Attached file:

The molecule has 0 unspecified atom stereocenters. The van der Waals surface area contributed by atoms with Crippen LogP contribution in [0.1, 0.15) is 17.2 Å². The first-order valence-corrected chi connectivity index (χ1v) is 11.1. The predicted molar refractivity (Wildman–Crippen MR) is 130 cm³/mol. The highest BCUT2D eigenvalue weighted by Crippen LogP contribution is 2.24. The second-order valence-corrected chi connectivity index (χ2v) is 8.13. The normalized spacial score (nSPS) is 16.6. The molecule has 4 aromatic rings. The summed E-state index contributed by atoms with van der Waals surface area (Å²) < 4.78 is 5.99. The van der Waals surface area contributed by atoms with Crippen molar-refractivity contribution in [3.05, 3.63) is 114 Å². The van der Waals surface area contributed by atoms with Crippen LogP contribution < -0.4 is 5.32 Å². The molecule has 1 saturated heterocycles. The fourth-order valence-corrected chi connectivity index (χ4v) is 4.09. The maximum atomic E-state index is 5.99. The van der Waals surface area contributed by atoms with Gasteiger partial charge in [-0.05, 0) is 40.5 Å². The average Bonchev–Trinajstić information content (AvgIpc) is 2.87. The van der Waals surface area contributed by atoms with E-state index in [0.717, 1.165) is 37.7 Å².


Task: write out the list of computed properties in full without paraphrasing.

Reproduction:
The molecule has 0 unspecified atom stereocenters. The van der Waals surface area contributed by atoms with Crippen LogP contribution in [0.1, 0.15) is 17.2 Å². The first-order valence-corrected chi connectivity index (χ1v) is 11.1. The predicted molar refractivity (Wildman–Crippen MR) is 130 cm³/mol. The highest BCUT2D eigenvalue weighted by Crippen LogP contribution is 2.24. The second-order valence-corrected chi connectivity index (χ2v) is 8.13. The normalized spacial score (nSPS) is 16.6. The molecule has 4 aromatic rings. The summed E-state index contributed by atoms with van der Waals surface area (Å²) < 4.78 is 5.99. The van der Waals surface area contributed by atoms with Crippen molar-refractivity contribution in [3.05, 3.63) is 114 Å². The van der Waals surface area contributed by atoms with Crippen LogP contribution < -0.4 is 5.32 Å². The molecule has 1 saturated heterocycles. The fourth-order valence-corrected chi connectivity index (χ4v) is 4.09. The maximum atomic E-state index is 5.99. The van der Waals surface area contributed by atoms with Gasteiger partial charge in [-0.05, 0) is 40.5 Å². The average Bonchev–Trinajstić information content (AvgIpc) is 2.87. The van der Waals surface area contributed by atoms with E-state index in [0.717, 1.165) is 37.7 Å².